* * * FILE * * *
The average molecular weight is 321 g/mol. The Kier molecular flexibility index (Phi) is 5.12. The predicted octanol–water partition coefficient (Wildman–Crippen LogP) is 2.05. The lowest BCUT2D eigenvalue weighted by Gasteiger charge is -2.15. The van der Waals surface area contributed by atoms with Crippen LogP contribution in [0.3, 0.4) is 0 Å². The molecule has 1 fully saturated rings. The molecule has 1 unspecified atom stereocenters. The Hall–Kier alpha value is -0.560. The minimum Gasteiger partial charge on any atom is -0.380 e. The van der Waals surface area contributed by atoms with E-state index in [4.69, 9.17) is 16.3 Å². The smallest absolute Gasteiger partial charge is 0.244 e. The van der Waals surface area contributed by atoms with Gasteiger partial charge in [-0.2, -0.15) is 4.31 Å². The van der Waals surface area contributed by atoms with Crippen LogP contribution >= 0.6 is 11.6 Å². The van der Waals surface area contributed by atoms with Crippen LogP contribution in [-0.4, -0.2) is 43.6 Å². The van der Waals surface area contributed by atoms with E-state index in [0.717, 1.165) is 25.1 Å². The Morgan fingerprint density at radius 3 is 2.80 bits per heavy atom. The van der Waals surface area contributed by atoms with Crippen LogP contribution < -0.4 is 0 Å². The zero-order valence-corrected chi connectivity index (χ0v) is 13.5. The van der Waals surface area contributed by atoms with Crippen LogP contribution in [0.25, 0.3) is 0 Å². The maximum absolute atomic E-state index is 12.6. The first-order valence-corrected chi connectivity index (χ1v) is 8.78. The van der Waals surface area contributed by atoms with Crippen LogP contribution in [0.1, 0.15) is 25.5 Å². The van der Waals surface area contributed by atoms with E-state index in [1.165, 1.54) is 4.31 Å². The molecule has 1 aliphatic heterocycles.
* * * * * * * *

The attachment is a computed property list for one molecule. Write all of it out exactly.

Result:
The average molecular weight is 321 g/mol. The Kier molecular flexibility index (Phi) is 5.12. The predicted octanol–water partition coefficient (Wildman–Crippen LogP) is 2.05. The lowest BCUT2D eigenvalue weighted by Gasteiger charge is -2.15. The van der Waals surface area contributed by atoms with Crippen LogP contribution in [0.3, 0.4) is 0 Å². The molecule has 1 fully saturated rings. The molecule has 1 unspecified atom stereocenters. The Hall–Kier alpha value is -0.560. The minimum Gasteiger partial charge on any atom is -0.380 e. The van der Waals surface area contributed by atoms with E-state index in [4.69, 9.17) is 16.3 Å². The smallest absolute Gasteiger partial charge is 0.244 e. The van der Waals surface area contributed by atoms with Gasteiger partial charge in [-0.2, -0.15) is 4.31 Å². The van der Waals surface area contributed by atoms with Crippen LogP contribution >= 0.6 is 11.6 Å². The van der Waals surface area contributed by atoms with Crippen LogP contribution in [-0.4, -0.2) is 43.6 Å². The van der Waals surface area contributed by atoms with E-state index in [0.717, 1.165) is 25.1 Å². The Morgan fingerprint density at radius 3 is 2.80 bits per heavy atom. The van der Waals surface area contributed by atoms with Crippen LogP contribution < -0.4 is 0 Å². The zero-order valence-corrected chi connectivity index (χ0v) is 13.5. The van der Waals surface area contributed by atoms with Crippen LogP contribution in [0.25, 0.3) is 0 Å². The maximum absolute atomic E-state index is 12.6. The first-order valence-corrected chi connectivity index (χ1v) is 8.78. The van der Waals surface area contributed by atoms with Crippen LogP contribution in [0.1, 0.15) is 25.5 Å². The van der Waals surface area contributed by atoms with E-state index in [1.165, 1.54) is 4.31 Å². The molecule has 1 aliphatic heterocycles.